And explore the world they should – Aside from collectables such as hidden gold stashes and perks that can be achieved through performing certain tasks during combat and exploring, there is also a “Nightmare” level hidden in every stage as an innocuous looking bed. Rest your weary head and before you know it you’re transported to a realm that seems eerily familiar – It’s the entire first chapter of the original Wolfenstein 3D, lovingly recreated down to the blocky visuals and multiple hidden doors.

For the gun nuts, there’s a limited but varied selection of deathdealers to choose from, with the option to dual wield a welcome addition that offers double the firepower but at the expense of accuracy.

The characters are a little more thinly sketched this time around, with the frenetic pacing of the game focusing more on massive firefights; this may sound like a detriment to some but, personally, I enjoyed the pulpy, B-movie quality of the story and found it to be a nice companion piece to the more human qualities of its predecessor.


Graphics and Audio

Visually The Old Blood is a solid looking game, with crisp and detailed graphics that suffer little from any clipping or spasmodic animation glitches. The environments are well designed and offer up a fair amount of variety, although some gamers may feel that they’re spending too much time indoors and crawling through service ducts, particularly in the first portion of the game; this is alleviated somewhat later on with some visually stunning setpieces such as a rail car shootout and a bloody battle rampaging through the streets of a burning city in a mechanized mining suit.

The audio serves its purpose well, with suitable environmental and sound effects; the soundtrack is pretty forgettable once you put the controller down but during gameplay it lends itself to the atmosphere quite nicely. The voice acting is solid throughout and the use of subtitled German is a nice choice that helps immerse the player into supernaturally tinged world of the game.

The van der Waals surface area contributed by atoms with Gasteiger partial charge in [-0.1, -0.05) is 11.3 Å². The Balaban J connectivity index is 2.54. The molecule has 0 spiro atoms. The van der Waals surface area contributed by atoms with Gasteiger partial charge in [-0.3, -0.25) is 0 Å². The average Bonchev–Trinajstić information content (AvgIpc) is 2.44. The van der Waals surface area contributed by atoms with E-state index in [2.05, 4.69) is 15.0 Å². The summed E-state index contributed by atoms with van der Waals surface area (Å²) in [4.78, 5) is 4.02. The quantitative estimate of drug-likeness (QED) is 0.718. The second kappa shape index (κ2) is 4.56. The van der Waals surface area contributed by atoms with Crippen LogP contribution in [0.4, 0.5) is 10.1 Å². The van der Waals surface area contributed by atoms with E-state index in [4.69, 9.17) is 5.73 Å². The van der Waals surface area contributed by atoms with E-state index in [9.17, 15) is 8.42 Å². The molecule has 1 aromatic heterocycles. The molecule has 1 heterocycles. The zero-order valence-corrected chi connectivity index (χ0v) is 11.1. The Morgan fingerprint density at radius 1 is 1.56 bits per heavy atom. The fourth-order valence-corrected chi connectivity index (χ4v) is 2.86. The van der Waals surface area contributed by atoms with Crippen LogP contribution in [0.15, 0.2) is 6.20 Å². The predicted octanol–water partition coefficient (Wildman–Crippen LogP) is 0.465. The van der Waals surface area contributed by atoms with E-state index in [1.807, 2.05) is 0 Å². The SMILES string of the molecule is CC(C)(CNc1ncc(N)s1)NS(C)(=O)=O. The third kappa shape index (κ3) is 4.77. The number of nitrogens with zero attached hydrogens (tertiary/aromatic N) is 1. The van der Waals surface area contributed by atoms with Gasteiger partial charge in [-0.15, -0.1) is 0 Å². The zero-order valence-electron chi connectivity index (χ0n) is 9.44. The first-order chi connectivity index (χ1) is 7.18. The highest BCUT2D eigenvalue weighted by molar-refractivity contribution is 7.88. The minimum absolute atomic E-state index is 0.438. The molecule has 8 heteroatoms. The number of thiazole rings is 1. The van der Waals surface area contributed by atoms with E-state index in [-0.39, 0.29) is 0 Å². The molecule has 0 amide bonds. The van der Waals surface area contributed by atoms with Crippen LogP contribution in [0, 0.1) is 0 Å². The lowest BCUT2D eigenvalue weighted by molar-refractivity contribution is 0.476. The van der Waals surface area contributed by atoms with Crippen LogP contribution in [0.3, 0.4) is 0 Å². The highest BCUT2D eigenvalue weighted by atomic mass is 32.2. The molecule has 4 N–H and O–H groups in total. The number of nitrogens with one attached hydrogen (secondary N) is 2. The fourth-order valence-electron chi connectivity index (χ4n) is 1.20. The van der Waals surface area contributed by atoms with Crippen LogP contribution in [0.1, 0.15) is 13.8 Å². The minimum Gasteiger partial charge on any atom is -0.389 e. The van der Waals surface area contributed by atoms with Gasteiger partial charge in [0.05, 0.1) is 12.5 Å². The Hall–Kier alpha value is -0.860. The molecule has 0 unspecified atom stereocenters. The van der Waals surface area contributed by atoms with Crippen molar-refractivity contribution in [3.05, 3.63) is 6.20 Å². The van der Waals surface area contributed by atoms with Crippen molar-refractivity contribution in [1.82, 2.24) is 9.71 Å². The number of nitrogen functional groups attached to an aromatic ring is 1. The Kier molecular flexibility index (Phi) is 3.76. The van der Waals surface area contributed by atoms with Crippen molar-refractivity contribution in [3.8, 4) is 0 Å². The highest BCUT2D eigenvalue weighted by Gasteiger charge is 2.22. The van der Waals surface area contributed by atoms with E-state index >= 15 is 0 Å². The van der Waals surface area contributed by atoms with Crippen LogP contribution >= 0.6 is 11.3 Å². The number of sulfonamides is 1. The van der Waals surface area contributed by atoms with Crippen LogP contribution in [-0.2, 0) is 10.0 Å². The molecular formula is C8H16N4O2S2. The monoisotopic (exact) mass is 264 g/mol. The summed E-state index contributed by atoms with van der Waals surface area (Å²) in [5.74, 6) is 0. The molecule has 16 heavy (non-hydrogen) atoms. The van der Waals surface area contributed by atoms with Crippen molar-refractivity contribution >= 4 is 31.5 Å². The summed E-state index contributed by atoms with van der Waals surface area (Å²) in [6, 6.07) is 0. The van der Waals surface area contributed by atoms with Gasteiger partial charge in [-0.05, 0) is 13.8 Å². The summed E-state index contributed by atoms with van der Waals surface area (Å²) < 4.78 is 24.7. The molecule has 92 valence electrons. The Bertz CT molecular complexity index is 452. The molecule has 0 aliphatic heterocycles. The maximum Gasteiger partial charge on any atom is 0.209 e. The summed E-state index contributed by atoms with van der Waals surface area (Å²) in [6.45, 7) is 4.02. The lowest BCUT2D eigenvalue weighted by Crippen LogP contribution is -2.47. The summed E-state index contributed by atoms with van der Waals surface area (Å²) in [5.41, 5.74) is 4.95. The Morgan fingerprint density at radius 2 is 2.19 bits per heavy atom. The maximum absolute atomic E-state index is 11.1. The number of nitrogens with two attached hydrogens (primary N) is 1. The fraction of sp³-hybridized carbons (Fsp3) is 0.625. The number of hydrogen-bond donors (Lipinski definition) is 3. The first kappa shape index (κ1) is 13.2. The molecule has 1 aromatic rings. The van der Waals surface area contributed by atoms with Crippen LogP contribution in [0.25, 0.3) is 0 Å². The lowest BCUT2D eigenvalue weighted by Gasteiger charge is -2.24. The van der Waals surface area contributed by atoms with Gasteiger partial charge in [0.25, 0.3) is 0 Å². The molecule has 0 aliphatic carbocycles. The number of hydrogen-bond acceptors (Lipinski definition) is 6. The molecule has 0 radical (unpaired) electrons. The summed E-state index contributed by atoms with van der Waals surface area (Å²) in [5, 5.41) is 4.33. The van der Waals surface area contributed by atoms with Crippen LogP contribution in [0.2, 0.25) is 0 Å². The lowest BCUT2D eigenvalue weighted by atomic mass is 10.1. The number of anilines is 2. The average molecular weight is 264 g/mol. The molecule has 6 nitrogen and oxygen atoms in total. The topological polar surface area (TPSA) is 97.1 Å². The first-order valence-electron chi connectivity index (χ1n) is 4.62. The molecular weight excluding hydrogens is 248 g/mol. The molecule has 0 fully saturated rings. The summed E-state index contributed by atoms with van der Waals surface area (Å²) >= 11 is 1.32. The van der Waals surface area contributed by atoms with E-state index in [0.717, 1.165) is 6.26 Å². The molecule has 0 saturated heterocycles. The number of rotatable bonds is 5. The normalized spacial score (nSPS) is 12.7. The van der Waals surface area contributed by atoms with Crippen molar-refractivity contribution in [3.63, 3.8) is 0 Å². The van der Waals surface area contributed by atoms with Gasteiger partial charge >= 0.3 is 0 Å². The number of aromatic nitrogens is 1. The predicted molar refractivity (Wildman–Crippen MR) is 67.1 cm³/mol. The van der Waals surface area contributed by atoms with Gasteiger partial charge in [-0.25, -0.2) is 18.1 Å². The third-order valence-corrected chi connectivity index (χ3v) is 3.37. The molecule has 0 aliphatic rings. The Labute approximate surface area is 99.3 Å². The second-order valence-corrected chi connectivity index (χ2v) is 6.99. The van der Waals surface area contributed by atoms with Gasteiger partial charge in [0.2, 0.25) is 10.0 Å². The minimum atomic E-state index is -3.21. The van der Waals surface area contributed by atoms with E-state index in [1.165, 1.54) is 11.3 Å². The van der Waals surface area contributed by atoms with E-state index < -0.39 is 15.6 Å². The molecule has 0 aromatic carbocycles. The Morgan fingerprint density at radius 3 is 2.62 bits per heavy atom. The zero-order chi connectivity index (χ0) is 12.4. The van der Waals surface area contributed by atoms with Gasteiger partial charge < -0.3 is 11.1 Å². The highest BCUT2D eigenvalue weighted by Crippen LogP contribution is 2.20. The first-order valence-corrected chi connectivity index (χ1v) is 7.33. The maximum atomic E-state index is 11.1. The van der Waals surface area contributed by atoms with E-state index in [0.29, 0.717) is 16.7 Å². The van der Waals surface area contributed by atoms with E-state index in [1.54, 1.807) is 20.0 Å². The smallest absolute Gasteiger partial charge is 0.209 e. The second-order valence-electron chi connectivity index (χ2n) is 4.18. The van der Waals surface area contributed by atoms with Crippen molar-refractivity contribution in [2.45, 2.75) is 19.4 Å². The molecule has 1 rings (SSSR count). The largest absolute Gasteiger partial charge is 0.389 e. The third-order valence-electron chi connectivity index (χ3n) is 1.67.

Final Thought

If you enjoyed Wolfenstein – The New Order then it goes without saying that you should give The Old Blood some of your time. A fine example of a DLC offering that enhances its source material as well as giving gamers a solid and rewarding gaming experience for their money, the inclusion of the original Wolfenstein 3D levels are just the icing on the cake.

Fans of the series will enjoy seeing the events that lead up to The New Order and, although playing the previous game isn’t necessary in order to enjoy The Old Blood, there are a lot of little nods and a further strengthening of mythology that should please those who have been following the story.

A solid FPS experience for a fraction of the usual price, Wolfenstein – The Old Blood is a DLC add on that rivals some AAA titles in terms of sheer enjoyments gleaned from the experience. Recommended.


Primary Format – Playstation 4 (Reviewed), PC, Xbox One
Game Genre – Shooter
Rating – R18+
Game Developer – MachineGames
Game Publisher – Bethesda Softworks
Reviewer – Sean Warhurst

About the Author

Avid gamer. Cinephile. Considerate lover. Neither the word Protractor or Contractor accurately conveys my position on how I feel about Tractors.

Back to Top ↑